from Bible Project
Four key biblical themes came to their fulfillment in the arrival of Jesus: Peace, Hope, Joy, and Love and our relationship to God through these.
So let’s say you want to describe the feeling of anticipating a future that’s better than the present. You might be giddy or excited or maybe unsure, but most of us know that experience. We call it “hope.” It’s a state of anticipation, and it’s crucial for healthy human existence, and it’s a really important concept in the Bible. In fact, there are many words for “hope” in the ancient languages of the Bible, and they’re all fascinating.
In the Old Testament, there are two main Hebrew words translated as “hope.” The first is yakhal, which means simply “to wait for.” Like in the story of Noah and the ark, as the flood waters recede, Noah had to yakhal for weeks.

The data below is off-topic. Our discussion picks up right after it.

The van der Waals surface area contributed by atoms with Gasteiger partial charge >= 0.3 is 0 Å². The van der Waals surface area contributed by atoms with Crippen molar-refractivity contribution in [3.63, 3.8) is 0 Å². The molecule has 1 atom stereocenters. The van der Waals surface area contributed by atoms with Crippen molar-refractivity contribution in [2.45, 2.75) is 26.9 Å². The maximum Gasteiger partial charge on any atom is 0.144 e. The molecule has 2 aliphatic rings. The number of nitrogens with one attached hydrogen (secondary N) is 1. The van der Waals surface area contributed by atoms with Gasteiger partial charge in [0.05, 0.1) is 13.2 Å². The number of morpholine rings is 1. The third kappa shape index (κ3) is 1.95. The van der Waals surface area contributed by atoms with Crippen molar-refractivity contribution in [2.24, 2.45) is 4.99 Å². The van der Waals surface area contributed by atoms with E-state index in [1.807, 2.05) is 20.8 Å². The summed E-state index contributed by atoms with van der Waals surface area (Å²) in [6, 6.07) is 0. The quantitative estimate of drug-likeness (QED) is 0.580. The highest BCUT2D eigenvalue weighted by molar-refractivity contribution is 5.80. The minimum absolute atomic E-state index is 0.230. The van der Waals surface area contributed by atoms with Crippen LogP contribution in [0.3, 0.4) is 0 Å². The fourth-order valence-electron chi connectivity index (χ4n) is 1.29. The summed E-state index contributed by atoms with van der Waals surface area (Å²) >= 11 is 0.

The other Hebrew word is qavah, which also means “to wait.” It’s related to the Hebrew word qav, which means “cord.” When you pull a qav tight, you produce a state of tension until there’s release. That’s qavah: the feeling of tension and expectation while you wait for something to happen. The prophet Isaiah depicts God as a farmer who plants vines and qavahs for good grapes.2 Or the prophet Micah talks about farmers who both3 qavah and yakhal for morning dew to give moisture to the land.
Read the Scripture Sheet for more HERE
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